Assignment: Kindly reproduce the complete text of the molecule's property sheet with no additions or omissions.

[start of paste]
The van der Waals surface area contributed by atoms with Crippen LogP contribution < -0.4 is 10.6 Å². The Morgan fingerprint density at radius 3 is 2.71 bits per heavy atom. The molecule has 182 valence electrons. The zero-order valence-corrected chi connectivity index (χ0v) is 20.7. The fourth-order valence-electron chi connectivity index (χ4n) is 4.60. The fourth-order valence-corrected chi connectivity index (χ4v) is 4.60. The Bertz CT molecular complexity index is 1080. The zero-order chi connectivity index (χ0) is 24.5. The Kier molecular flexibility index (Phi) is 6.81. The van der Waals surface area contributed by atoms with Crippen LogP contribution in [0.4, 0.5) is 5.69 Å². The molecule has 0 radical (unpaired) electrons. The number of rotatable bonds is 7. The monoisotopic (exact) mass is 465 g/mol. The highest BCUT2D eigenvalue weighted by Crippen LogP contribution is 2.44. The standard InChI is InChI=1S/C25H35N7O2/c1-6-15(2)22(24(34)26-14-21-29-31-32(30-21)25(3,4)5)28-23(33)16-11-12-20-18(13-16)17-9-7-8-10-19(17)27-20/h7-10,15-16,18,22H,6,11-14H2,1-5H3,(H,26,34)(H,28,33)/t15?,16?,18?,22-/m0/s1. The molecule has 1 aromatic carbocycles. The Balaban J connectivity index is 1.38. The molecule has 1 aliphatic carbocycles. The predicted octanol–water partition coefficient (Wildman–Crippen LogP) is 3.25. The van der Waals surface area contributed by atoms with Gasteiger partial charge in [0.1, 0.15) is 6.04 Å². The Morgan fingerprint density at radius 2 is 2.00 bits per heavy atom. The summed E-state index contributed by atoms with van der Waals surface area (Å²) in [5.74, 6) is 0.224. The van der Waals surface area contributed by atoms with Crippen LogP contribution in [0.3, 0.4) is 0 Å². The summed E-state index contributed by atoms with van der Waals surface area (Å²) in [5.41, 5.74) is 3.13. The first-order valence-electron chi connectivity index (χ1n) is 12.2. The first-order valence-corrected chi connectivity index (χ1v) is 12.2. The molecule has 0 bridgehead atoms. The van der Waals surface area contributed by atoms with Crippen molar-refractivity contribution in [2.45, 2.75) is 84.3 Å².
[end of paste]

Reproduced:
The van der Waals surface area contributed by atoms with Crippen LogP contribution < -0.4 is 10.6 Å². The Morgan fingerprint density at radius 3 is 2.71 bits per heavy atom. The molecule has 182 valence electrons. The zero-order valence-corrected chi connectivity index (χ0v) is 20.7. The fourth-order valence-electron chi connectivity index (χ4n) is 4.60. The fourth-order valence-corrected chi connectivity index (χ4v) is 4.60. The Bertz CT molecular complexity index is 1080. The zero-order chi connectivity index (χ0) is 24.5. The Kier molecular flexibility index (Phi) is 6.81. The van der Waals surface area contributed by atoms with Crippen LogP contribution in [0.4, 0.5) is 5.69 Å². The molecule has 0 radical (unpaired) electrons. The number of rotatable bonds is 7. The monoisotopic (exact) mass is 465 g/mol. The highest BCUT2D eigenvalue weighted by Crippen LogP contribution is 2.44. The standard InChI is InChI=1S/C25H35N7O2/c1-6-15(2)22(24(34)26-14-21-29-31-32(30-21)25(3,4)5)28-23(33)16-11-12-20-18(13-16)17-9-7-8-10-19(17)27-20/h7-10,15-16,18,22H,6,11-14H2,1-5H3,(H,26,34)(H,28,33)/t15?,16?,18?,22-/m0/s1. The molecule has 1 aromatic carbocycles. The Balaban J connectivity index is 1.38. The molecule has 1 aliphatic carbocycles. The predicted octanol–water partition coefficient (Wildman–Crippen LogP) is 3.25. The van der Waals surface area contributed by atoms with Gasteiger partial charge in [0.1, 0.15) is 6.04 Å². The Morgan fingerprint density at radius 2 is 2.00 bits per heavy atom. The summed E-state index contributed by atoms with van der Waals surface area (Å²) in [5.74, 6) is 0.224. The van der Waals surface area contributed by atoms with Crippen LogP contribution in [0.3, 0.4) is 0 Å². The summed E-state index contributed by atoms with van der Waals surface area (Å²) in [5.41, 5.74) is 3.13. The first-order valence-electron chi connectivity index (χ1n) is 12.2. The first-order valence-corrected chi connectivity index (χ1v) is 12.2. The molecule has 0 bridgehead atoms. The van der Waals surface area contributed by atoms with Crippen molar-refractivity contribution in [2.45, 2.75) is 84.3 Å².